In today’s second reading (Romans 13:8–10), Saint Paul reiterates one of the most famous spiritual sayings in all of history: “Love your neighbor as yourself.” This commandment is found in the Old Testament (Leviticus 19:18). Moreover, Jesus himself explains that this is one of the greatest commandments (Mark 12:31). Consequently, the Apostle Paul explains that all of the other commandments are “summed up in this saying.”

We often interpret the commandment to love our neighbor as ourselves in the following manner: It is evident that all people love themselves to a healthy—if not to an excessive—degree. The world would be a much better place if we loved others even a fraction as much as we loved ourselves. In other words, we tend to think that everyone loves themselves excessively and others insufficiently.  

This interpretation, however, misses the heart of this Christian commandment. The problem is not that people love themselves too much and others too little. Indeed, the real problem is this: very few people love themselves (or others) enough! Far too many love themselves for the wrong reasons.

Jesus transforms human love. Baptized Christians do not live—nor do they love—in a purely natural manner. They love in and through and because of Jesus. The dynamics of mere human loving are built upon the good that we recognize in the person or thing that we love. Christian love, by contrast, operates in a completely different way. Christian love—the theological virtue of “charity”—loves for a different motivation and for a different reason. We love in charity because of God’s goodness—not because of our own (or another’s) goodness. God and God’s goodness informs how a Christian loves one’s self and one’s neighbor.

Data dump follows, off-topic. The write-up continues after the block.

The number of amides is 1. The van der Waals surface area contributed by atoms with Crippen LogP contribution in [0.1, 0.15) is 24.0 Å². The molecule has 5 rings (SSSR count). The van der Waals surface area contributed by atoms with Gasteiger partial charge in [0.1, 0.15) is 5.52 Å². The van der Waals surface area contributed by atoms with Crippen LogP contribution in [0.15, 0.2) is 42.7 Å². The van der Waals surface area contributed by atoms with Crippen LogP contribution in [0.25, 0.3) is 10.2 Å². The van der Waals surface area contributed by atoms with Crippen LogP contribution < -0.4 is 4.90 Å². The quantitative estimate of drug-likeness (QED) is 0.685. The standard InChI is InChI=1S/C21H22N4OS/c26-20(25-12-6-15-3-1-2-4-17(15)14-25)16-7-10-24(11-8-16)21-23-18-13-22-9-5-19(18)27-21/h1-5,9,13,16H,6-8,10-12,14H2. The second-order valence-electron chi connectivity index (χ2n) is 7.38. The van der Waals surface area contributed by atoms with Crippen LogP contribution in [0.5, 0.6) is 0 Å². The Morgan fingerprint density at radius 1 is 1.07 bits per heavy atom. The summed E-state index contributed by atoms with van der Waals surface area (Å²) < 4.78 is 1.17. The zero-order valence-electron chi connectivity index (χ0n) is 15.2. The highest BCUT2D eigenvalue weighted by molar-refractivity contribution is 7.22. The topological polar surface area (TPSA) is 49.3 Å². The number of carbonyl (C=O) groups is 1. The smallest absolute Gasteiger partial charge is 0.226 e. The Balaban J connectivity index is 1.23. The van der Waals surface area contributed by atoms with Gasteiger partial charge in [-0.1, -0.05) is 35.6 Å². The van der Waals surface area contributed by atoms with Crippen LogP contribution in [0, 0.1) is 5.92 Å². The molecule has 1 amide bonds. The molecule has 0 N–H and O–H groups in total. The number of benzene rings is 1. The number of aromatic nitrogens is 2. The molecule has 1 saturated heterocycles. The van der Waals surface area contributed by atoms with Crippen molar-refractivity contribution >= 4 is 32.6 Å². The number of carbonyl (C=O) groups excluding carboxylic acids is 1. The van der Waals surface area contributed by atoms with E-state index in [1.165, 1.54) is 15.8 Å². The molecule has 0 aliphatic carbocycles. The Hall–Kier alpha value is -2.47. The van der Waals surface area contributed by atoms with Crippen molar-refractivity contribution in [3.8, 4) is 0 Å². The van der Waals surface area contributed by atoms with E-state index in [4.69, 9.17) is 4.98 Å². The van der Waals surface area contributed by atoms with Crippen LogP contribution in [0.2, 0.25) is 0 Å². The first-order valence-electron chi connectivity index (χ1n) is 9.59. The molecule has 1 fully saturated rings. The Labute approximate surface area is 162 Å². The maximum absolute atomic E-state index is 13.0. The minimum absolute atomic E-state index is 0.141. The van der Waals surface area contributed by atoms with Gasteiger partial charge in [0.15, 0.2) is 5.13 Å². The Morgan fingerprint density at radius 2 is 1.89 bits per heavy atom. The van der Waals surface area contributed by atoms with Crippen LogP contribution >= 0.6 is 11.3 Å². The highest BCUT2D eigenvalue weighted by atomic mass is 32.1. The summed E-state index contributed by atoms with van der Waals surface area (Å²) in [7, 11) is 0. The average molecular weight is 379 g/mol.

The Catechism of the Catholic Church defines charity thus: “Charity is the theological virtue by which we love God above all things for his own sake, and our neighbor as ourselves for the love of God” (no. 1822). God is at the center of charity. Charity is the virtue by which we love God and all things because of God.

Through the theological virtue of charity, Christians love in and through Jesus. This means that they love because Jesus loves and how Jesus loves. How does Jesus love? He loves all things—infinitely!—because of God’s infinite goodness. Our Lord does not love someone because of their own native and natural goodness. Our native goodness is fragile. Sometimes we are better. Sometimes we are worse. Charity, however, is not proportioned to human capriciousness. Rather, charity loves because of something infinite, certain, supernatural, and glorious—God himself.

Through baptism, we are conformed and configured to Jesus. We are enabled to love as Jesus himself loves. The properly Christian way of loving is to love ourselves and our neighbor because God loves us and our neighbor. And God is always good. He always loves. Thus, the Christian always loves himself or herself—and all others—in God.

Love your neighbor as yourself. In conclusion, no one loves themselves enough or in the right way apart from Jesus. Only those living in union with Jesus love themselves sufficiently. If we try to love ourselves because of ourselves, we do not love ourselves enough. Only those who love themselves because of God and because of his goodness love themselves in the correct way. Only God’s infinite goodness can inform the supernatural love of charity. Any other motivation for love is far too brittle.

Let us, then, contemplate the love of God. May we meditate on God’s goodness—the reason why he loves us and all others. God is always good (and infinitely so). Therefore, he always loves (and infinitely so). And through baptism, Jesus truly enables us to love ourselves and all others as he loves: because of God himself.